'A billboard exhibition illuminating First Nations perspectives of 'place' in North Queensland.'
Using the ubiquitous and popular mode of commuter advertising, the billboard, this exhibition illuminates First Nations stories of the lands traversed between Warrgamay, Nywaigi & Bandjin Country (Hinchinbrook) through Wulgurukaba and Bindal Country (Townsville) to Gudjal Country (Charters Towers). Both Ways brings together contemporary artwork and archival images to explore the larger narratives of Indigenous Australia, highlighting histories and voices that are often unheard in popular forums in North Queensland.
Read more about the individual billboards here:
- Libby Harward: Wrong Way Go Black: punq.org.au/black
- Tony Albert: Alien: punq.org.au/alien
- Bural Bural (Patsy Dallachy): Prisoner on our own land: punq.org.au/prisoner
- Gail Mabo: punq.org.au/mabo
- Jupiter Mosman: punq.org.au/jupiter
- Captive Lives: Circus Act: punq.org.au/circus
About the Artists
Language Group: Piadram
Country: Mer (Murray Island)
Gail Mabo is the daughter of Eddie Koiki Mabo and Bonita Mabo. She is a founding member of the Murris in Ink Aboriginal and Torres Strait Islander artist collective. Gail's work has been featured in solo and group exhibitions in Perc Tucker Regional Gallery, Canopy Arts, Fireworks Gallery, Brisbane, Umbrella Studio and the James Cook University Library in Townsville. Her work is in private and public collections including, Townsville City Council, University of Western Sydney, the National Gallery Victoria, QAGOMA, and the State Library Queensland. Gail’s work will be included in a group exhibition at CIAF 2012 in the Umbrella Studio display. In 2013, Gail and the Murris in Ink printmaker group were commissioned by Queensland Health to create a series of mono prints for the new Townsville General Hospital expansion. In 2014 Gail received another major commission reproducing linocut prints to create two 6 x 4m murals for the James Cook University campus in Singapore. In 2014 Gail was the first Indigenous artist from North Queensland to be invited to exhibit her solo exhibition, Mabo Kara Art, at the Australian High Commission, Singapore.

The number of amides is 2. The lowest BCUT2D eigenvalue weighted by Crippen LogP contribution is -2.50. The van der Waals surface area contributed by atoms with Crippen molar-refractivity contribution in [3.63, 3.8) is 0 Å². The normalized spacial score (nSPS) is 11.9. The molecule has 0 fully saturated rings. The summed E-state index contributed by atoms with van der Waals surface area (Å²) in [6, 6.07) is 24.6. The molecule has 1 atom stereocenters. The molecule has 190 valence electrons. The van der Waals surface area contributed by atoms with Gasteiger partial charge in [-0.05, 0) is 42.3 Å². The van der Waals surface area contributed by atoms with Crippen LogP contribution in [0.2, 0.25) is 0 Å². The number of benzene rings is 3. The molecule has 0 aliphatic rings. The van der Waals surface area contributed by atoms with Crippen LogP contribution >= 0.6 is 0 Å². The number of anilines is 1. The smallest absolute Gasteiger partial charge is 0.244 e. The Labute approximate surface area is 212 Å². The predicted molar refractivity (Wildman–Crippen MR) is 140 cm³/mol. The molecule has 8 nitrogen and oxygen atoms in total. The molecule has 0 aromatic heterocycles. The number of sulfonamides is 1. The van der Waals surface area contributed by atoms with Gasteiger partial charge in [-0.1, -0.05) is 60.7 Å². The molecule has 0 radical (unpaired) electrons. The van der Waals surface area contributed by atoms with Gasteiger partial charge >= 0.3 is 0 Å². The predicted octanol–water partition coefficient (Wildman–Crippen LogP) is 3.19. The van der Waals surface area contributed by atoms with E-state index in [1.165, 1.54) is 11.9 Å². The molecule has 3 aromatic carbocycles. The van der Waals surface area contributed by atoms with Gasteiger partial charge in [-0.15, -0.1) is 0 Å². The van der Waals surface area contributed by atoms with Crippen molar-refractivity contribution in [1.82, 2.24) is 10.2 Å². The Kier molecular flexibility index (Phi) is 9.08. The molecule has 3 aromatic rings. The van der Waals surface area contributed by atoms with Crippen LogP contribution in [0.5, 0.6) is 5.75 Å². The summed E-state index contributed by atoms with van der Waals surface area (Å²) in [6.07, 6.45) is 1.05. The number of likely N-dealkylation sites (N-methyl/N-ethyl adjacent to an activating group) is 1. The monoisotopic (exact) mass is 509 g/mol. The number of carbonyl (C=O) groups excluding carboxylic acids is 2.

Gail Mabo was honoured in 2017 by the Cairns Indigenous Art Fair as the chosen featured artist. Her work was collected at the fair by the National Gallery of Victoria. Mabo then won the Innovation Award prize for the same work which honoured her father and their country – Mer Island, in celebration of 25 years of the Mabo decision in the High Court of Australia. Eddie was also honoured this year by having a star named after him – Koiki. In 2017 and 2018, she co-curated the exhibition Legacy: Reflections on Mabo which premiered in Townsville in 2019 and is now on a four year national tour through Visions Australia’s program.
Language Group: Girramay, Yidinji and Kuku Yalanji
Tony Albert’s multidisciplinary practice investigates contemporary legacies of colonialism, prompting audiences to contemplate the human condition. Drawing on both personal and collective histories, Albert explores the ways in which optimism can be utilised to overcome adversity. His work poses important questions such as how do we remember, give justice to, and rewrite complex and traumatic histories?